why men develop penile pain

Penile Pain- A Success Story

In Male Pelvic Pain by Molly BachmannLeave a Comment

By Molly Bachmann PT, DPT, PHRC San Francisco


“Penile numbness, perineum pain, post void dribble . . . oh my!”

*All names and other identifying information has been changed.


Symptom Presentation: 


Frank began to have pain in his perineum seemingly out of the blue. The only connection he could make was an instance of loose stool that triggered the need to urinate every 45 minutes. As these symptoms developed over the course of several weeks, Frank developed tingling in his urethra and at the tip of his penis, and pain in his perineum that was an eight out of ten at its worst which prompted a visit to his urologist. The urologist tested his psa levels, which were normal, and prescribed an antibiotic. Halfway through the course of antibiotics, Frank developed pain in his rectum and upper gluteal muscles. 


When Frank came into Pelvic Health and Rehabilitation Center, he had just finished his course of antibiotics and continued to experience tingling at the tip of his penis (specifically worsened just after urination), was urinating every hour, post void dribble, was unable to sit more than five to ten minutes without perineum pain, decreased libido, increased reports of tension with orgasm . . . and to make matters worse, Frank was losing weight intermittently without trying, causing much distress. 


All of these changes were challenging for Frank to navigate as he had been a cyclist riding at a high intensity multiple times a week and considered himself to be a healthy guy. It was starting to impact his ability to work and even commute to work which really worried him.




When I evaluated Frank, we wanted to first rule out anything that we would consider to be a red flag. For Frank, this meant further investigating his unexplained weight loss. After multiple doctor’s appointments, red flag testing was cleared and they determined there was nothing to fear and that it was likely due to loss of appetite when symptoms flared.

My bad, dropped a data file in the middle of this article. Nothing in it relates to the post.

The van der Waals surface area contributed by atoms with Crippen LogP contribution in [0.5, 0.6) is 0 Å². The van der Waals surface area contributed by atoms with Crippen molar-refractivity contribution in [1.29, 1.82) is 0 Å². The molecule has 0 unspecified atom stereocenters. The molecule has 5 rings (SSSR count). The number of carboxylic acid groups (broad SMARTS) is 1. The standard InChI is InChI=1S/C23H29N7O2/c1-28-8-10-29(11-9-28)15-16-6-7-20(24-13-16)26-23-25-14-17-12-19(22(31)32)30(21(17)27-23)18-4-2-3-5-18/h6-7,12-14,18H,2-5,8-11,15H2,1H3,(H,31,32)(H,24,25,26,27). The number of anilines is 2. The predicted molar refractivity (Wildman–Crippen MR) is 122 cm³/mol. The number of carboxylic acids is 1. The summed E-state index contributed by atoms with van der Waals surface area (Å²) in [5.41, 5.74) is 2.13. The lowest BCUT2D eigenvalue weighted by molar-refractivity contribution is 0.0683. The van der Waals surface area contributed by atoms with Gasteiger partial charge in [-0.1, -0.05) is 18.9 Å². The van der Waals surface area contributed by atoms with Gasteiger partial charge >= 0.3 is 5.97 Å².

Frank’s exam included assessing hip range of motion and hip muscle flexibility, connective tissue restrictions, trigger points, nerve mobility, as well as assessing the deepest layer of pelvic floor muscles via a rectal examination. Franks presented with significant tightness in his hamstrings, gluteal muscles, pelvic floor muscle tightness, sensitivity along the pudendal nerve, pelvic floor muscle weakness, poor coordination of these muscles with other core muscle groups as well as an inability to release or let go of the tension in these muscles. It became clear that the tension from these muscles and inflammation caused by that tension was impacting his nerve function causing his symptoms of urinary frequency, urgency, and pudendal nerve pain with sitting, and sexual function. 




When symptoms involve irritation to the pudendal nerve in any of its branches, it can be challenging to reduce muscle tension and address tissue restrictions when the nerve has very clear boundaries of how far it will tolerate a stretch. For Frank, we were able to quickly identify five key stretches and modify them so as not to irritate his pudendal nerves. As his tissue tension released and numbness and tingling diminished, Frank was able to tolerate more advanced stretches closer to end range without exacerbation of his symptoms. Frank worked diligently every day at home on these stretches. We also incorporated foam rolling to his adductors and glutes to improve blood flow. This really helped progress Frank’s tolerance to hip flexion and soon he was able to tolerate walking up hills at a moderate pace with his dog. 


While in PT sessions, we worked intensively to release connective tissue restrictions, muscle tension and address trigger points that were making it difficult for his pudendal nerve to slide and glide properly. Within a couple weeks, we were able to trial cupping with various movements as well as nerve glides to improve tissue length and nerve mobility. As his tissues continued to heal, we were able to add in some therapeutic movements to strengthen his gluteal muscles which he had a lot of difficulty isolating. Throughout our sessions and continued evaluation, it was clear that one of the driving factors for his persistent pelvic floor muscle tightness and residual symptoms was weakness in his glutes causing compensatory persistent contraction of his pelvic floor muscles in attempts to better stabilize himself.